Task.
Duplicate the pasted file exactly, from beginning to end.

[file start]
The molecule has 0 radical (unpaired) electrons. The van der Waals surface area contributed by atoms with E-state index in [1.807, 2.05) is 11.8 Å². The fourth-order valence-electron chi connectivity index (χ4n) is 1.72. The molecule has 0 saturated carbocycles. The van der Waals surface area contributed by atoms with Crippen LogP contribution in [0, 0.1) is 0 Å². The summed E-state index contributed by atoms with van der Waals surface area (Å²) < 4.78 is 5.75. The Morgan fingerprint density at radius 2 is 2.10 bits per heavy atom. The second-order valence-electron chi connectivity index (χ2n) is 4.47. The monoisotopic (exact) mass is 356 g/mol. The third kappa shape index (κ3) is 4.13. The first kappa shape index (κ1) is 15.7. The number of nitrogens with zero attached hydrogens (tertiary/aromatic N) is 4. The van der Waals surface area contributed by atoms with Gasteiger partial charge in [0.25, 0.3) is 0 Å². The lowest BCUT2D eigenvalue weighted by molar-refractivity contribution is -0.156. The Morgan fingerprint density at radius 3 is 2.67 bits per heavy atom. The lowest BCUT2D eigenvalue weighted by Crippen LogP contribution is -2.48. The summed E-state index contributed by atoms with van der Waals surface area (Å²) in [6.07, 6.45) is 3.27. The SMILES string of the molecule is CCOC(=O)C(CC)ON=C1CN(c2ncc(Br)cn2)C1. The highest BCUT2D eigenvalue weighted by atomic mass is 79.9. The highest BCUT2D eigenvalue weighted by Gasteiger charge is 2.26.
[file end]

The molecule has 0 radical (unpaired) electrons. The van der Waals surface area contributed by atoms with E-state index in [1.807, 2.05) is 11.8 Å². The fourth-order valence-electron chi connectivity index (χ4n) is 1.72. The molecule has 0 saturated carbocycles. The van der Waals surface area contributed by atoms with Crippen LogP contribution in [0, 0.1) is 0 Å². The summed E-state index contributed by atoms with van der Waals surface area (Å²) < 4.78 is 5.75. The Morgan fingerprint density at radius 2 is 2.10 bits per heavy atom. The second-order valence-electron chi connectivity index (χ2n) is 4.47. The monoisotopic (exact) mass is 356 g/mol. The third kappa shape index (κ3) is 4.13. The first kappa shape index (κ1) is 15.7. The number of nitrogens with zero attached hydrogens (tertiary/aromatic N) is 4. The van der Waals surface area contributed by atoms with Gasteiger partial charge in [0.25, 0.3) is 0 Å². The lowest BCUT2D eigenvalue weighted by molar-refractivity contribution is -0.156. The Morgan fingerprint density at radius 3 is 2.67 bits per heavy atom. The lowest BCUT2D eigenvalue weighted by Crippen LogP contribution is -2.48. The summed E-state index contributed by atoms with van der Waals surface area (Å²) in [6.07, 6.45) is 3.27. The SMILES string of the molecule is CCOC(=O)C(CC)ON=C1CN(c2ncc(Br)cn2)C1. The highest BCUT2D eigenvalue weighted by atomic mass is 79.9. The highest BCUT2D eigenvalue weighted by Gasteiger charge is 2.26.